Science Gallery Melbourne is seeking proposals for up to 20 works for PERFECTION, an exhibition and public program aimed at young adults, that asks artists, designers and scientists - what does it mean to be perfect?
Science Gallery Melbourne is dedicated to the collision of art and science. The Gallery seeks proposals from artists of all disciplines, working in the science-art scene, or looking to extend their practice and collaborate with partners across the STEM sector.
About the exhibition:
From the precision and accuracy of mathematics and symmetry in design and architecture, to our quest for the perfect appearance, perfect match and the perfect photo filter - why do humans strive for perfection?
A wave of new science and technology allows us to modify, hack and transform our lives into our own personalised utopias. We can surgically modify our appearance, create perfect ways to communicate, build perfect cities, and live in ecological harmony with our environment. With growing cultural pressures to look perfect and live an ideal life, is striving for perfection a positive goal? Or is the imperfection of life already an ‘optopia’ – an optimal system that sustains life and creates diversity?
Through the lens of artists, musicians, mathematicians, architects, designers, psychologists and surgeons, Science Gallery Melbourne will explore what it means to pursue personal perfection in a non-perfect world.
Potential directions and topics:
- Does perfection exist?
- What psychologically drives us to obtain perfection?
- Symmetry, shapes and patterns
- Ecological balance and symbiotic relationships
- Mathematical algorithms and laws of physics
- Utopian worlds and perfect political systems
- Is it possible to create your own perfect life?
- Imperfect bodies and body modification – plastic surgery, beauty, body building
- Biohacking, genetic engineering, cloning, CRISPR and eugenics
- Perfect product design, perfect buildings and architecture
- Virtual reality environments
- Finding a perfect partner, robo-sex
- Avatars, selfies, filters and the ideal digital self
- Imperfection and errors
- Fantasy, illusion and obsession
- The fallacy of perfection
About Science Gallery Melbourne:
Science Gallery Melbourne is part of an international network of galleries with a common mission: to ignite creativity and discovery in young adults, where science and art collide. This innovative national gallery aims to inspire young adults to pursue a career in the arts and sciences (STEAM) whilst connecting artists with a collaborative network in Melbourne, London, Dublin, Bangalore and Venice. The Melbourne gallery will open in 2020 as part of a new innovation precinct auspiced by The University of Melbourne.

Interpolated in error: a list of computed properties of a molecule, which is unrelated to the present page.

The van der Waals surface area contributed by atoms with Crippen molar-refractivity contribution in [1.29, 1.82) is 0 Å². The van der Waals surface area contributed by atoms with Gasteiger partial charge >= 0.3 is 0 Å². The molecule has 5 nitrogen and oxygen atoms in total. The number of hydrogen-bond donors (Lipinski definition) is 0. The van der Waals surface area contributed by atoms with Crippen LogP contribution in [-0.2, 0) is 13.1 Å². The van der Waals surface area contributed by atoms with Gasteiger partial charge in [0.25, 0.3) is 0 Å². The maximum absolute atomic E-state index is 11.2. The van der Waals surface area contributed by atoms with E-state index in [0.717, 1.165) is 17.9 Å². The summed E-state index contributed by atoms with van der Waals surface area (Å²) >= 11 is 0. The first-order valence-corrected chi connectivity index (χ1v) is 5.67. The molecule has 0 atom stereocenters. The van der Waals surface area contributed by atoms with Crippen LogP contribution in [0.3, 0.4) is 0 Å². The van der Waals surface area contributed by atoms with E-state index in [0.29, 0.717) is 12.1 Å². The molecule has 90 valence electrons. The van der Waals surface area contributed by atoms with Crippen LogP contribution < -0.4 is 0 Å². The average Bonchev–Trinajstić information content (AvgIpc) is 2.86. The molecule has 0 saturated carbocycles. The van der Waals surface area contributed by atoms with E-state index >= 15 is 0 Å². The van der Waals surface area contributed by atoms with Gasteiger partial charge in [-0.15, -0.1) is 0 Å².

In the lead-up to 2020, the Gallery is hosting pop-up programs at The University of Melbourne and with various cultural partners across Melbourne. The Gallery’s first program BLOOD: Attract & Repel was held in 2017 (link to BLOOD site) included an exhibition of 22 hybrid artworks.
Proposals may be new or existing works, and will be funded up to a maximum budget of $7,000 AUD, which should include all artist fees, materials, equipment, shipping, travel etc. Please note that these are maximum amounts and we enthusiastically welcome proposals that come in below the maximum budget. We are happy to write letters of support for applicants seeking funding from elsewhere.
Submissions will be assessed by a curatorial selection panel and may also be used for teaching purposes.
Dr Ryan Jefferies – Head of Programs, Science Gallery Melbourne
Rose Hiscock – Director, Science Gallery Melbourne
Prof. Elisabetta Barberio, School of Physics, The University of Melbourne
Additional advisors to be announced soon
What makes a good Science Gallery open call proposal?
Strong proposals will match Science Gallery’s three core aims to Connect, Participate, and Surprise. Some tips for strong proposals:
- We love works that invite the visitor to participate, create and discuss.
- Great projects bring together art and science in a creative way. We generally avoid science that is evaluating art or paintings that didactically portray science.
- Relevance to our core audience of 15 to 25-year-olds is a factor in all curatorial decisions.
- Defying categories is good (“it’s kind of a hybrid sculpture, event, installation-puzzle, with a crowdsourced edible citizen-science archive, plus a performance component that will showcase a speculative future organism…”)
- We have limited wall space, so we usually have more room for objects/sculptures.
- A true connection to the theme is a must — avoid shoehorning an unrelated work.
- Collaborations are great! Are you a cryptographer working with a cellist? Maybe you’re a comic book illustrator artist thinking of submitting a proposal with an immunologist? If you’re a marine geologist looking for a cheesemonger to work with, we might know just the person — get in touch and we will do what we can to help.